Krzysztof Glowacki makes quite a first impression: Weekend Review
Krzysztof Glowacki: As introductions go, this was a dramatic one. The unbeaten Polish cruiserweight had never fought outside his country or faced a 200-pounder of note before he stepped into the ring to challenge WBO titleholder Marco Huck on Friday in Newark, New Jersey. In other words, we had no idea what to expect from him. When Glowacki went down and was hurt in Round 6, many viewers undoubtedly thought, “OK, this seems about right. A middle-rounds knockout for Huck.” Then Glowacki made it clear that he had different intentions. He managed to get up at the count of 8, indicated he was OK and stood toe to toe with Huck, who tried to complete the kill. There would be no killing. At least not yet. We learned later that Huck was leading on all cards going into the 11th round but that didn’t matter. With less than a minute remaining, Glowacki, a southpaw, landed a left to the chin followed by a right to the head and Huck – badly hurt – went down hard. He got up but Glowacki followed with a vicious barrage with Huck’s backside against and then through the ropes, prompting referee David Fields to end the fight 21 seconds before the end of the round. The Pole (25-0, 16 knockouts) had become a world titleholder but, more important, he turned in the kind of performance on a big stage that fans remember – rising from a brutal knockdown (the first his career) to win a fight he was losing by a spectacular knockout over a respected champion. Doesn’t get much better than that. Welcome to the world of elite fighters, Krzysztof.
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Marco Huck: The timing of this setback couldn’t have been worse for Huck (38-3-1, 26 KOs). It was his first fight as his own co-promoter – working with Lou DiBella – after parting ways with Sauerland Event in Germany. He was trained for the first time by Don House after leaving Ulli Wegner. He was making the 14th defense of the title he won by outpointing Victor Ramirez in 2009, which would’ve been a division record. The loss leaves him tied at 13 successful defenses with Johnny Nelson. And Huck was making his U.S. debut. He and his handlers expected a big statement from their man on a very big night for him. Instead, he is in the unusual position of having to bounce back from a brutal knockout loss. I think he’ll be fine. He looked good for 10 rounds and two minutes against an opponent who was better than most of us had imagined. He has been consistent throughout his career. He hadn’t lost a cruiserweight fight since he was stopped by Steve Cunningham in 2007, a string of 20 bouts before he met Glowacki, and almost beat Alexander Povetkin in a one-fight foray into the heavyweight division in 2012. And he’s only 30. I expect a hungrier-than-ever Huck to return to the gym soon to begin preparation for his next fight. Whether that’s a rematch with Glawacki or a meeting with another 200-pounder, his next opponent also had better be prepared.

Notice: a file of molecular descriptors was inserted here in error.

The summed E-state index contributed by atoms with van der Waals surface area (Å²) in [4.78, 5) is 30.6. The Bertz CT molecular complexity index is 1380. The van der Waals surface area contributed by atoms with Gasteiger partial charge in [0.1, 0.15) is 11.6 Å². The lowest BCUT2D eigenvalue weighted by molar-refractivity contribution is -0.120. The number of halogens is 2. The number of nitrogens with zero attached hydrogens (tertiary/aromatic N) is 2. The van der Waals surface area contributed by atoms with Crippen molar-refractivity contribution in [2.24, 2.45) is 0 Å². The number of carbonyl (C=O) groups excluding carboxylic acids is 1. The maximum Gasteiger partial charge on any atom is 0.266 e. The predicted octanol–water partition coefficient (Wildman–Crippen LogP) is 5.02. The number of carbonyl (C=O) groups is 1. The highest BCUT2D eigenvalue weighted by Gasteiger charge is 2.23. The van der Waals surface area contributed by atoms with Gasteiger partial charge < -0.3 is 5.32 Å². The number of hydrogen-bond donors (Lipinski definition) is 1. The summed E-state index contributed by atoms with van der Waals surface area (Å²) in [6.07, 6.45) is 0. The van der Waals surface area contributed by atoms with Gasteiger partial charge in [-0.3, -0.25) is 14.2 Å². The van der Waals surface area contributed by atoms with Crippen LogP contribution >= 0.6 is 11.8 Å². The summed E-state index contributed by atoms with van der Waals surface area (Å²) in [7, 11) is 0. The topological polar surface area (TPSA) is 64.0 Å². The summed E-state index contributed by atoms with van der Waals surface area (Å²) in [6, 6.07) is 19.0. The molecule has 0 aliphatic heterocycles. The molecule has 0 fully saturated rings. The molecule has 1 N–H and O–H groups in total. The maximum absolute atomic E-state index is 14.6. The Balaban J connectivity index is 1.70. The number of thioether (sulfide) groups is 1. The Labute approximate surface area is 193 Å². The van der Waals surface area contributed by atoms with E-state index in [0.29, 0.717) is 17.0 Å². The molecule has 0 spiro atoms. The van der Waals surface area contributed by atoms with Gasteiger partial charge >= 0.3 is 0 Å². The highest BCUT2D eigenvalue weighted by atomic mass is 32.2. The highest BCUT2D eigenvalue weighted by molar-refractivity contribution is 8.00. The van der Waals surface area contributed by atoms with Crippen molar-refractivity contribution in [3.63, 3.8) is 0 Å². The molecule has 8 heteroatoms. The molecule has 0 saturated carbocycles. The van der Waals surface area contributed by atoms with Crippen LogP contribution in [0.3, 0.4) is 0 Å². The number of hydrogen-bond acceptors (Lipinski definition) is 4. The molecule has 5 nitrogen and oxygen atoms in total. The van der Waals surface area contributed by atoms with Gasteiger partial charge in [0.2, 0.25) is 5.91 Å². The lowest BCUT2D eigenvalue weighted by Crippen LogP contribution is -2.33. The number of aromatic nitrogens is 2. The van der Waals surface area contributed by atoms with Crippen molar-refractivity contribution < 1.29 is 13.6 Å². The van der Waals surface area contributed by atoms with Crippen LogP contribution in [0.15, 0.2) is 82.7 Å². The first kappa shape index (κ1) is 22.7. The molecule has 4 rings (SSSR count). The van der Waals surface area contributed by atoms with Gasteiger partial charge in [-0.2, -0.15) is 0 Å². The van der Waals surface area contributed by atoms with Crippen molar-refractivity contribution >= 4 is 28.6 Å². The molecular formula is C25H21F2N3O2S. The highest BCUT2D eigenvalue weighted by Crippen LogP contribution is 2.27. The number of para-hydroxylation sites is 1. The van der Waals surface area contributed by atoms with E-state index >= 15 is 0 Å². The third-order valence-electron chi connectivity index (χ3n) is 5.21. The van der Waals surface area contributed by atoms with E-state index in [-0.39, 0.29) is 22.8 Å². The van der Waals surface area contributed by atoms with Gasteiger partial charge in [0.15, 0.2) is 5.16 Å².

I don’t have much to say about the less-than-compelling Steve Cunningham–Antonio Tarver draw, the main event Friday in Newark. I understand the fighters’ motivation: Their careers are drawing to a close; they want one more shot at big money. I just can’t summon any enthusiasm for either one of them. They’re marginal heavyweights at best and neither is particularly fun to watch, as they demonstrated on Friday. I do feel badly for Cunningham (28-7-1, 13 KOs), one of the good guys in boxing. He came up just short for the umpteenth time in an important fight, which has to be deflating. Tarver (31-6-1, 22 KOs) is 46. The clock is ticking loudly for him. ÔÇª Lucian Bute (32-2, 25 KOs) had reason to be pleased after he knocked out Andrea Di Luisa (17-3, 13 KOs) on Saturday in Montreal. He was fighting for the first time since he lost a one-sided decision to Jean Pascal in January of last year, which followed a knockout loss to Carl Froch two fights earlier. His career was in serious jeopardy. That’s why he was so happy after he stopped Di Luisa in the fourth round in front of his adopted-hometown fans. “I’m back!” he yelled afterward. That might be a stretch. A victory over Di Luisa, an unheralded, light-punching Italian, is a baby step that proves very little. At the same time, the victory pointed him in the right direction and boosted his confidence. It was a productive night for Bute. ÔÇª I expected more out of unbeaten light heavyweight Eleider Alvarez (18-0, 10 KOs) in his fight against Isidro Prieto (24-1-3, 20 KOs) on the Bute-Di Luisa card. The Colombian native, who fights out of Montreal, found it difficult to handle Prieto’s aggression and was hurt a few times. The good news is that he remained unbeaten by a unanimous decision. All three judges scored it 117-111. ÔÇª It’s sad to see Glen Johnson (54-21-2, 37 KOs), a once terrific fighter who is 46 and has lost his last three fights. He lost a decision to neophyte Avni Yildirim (6-0, 4 KOs) on Saturday in Miami. Then again, who am I to judge a man who is doing what he loves to do?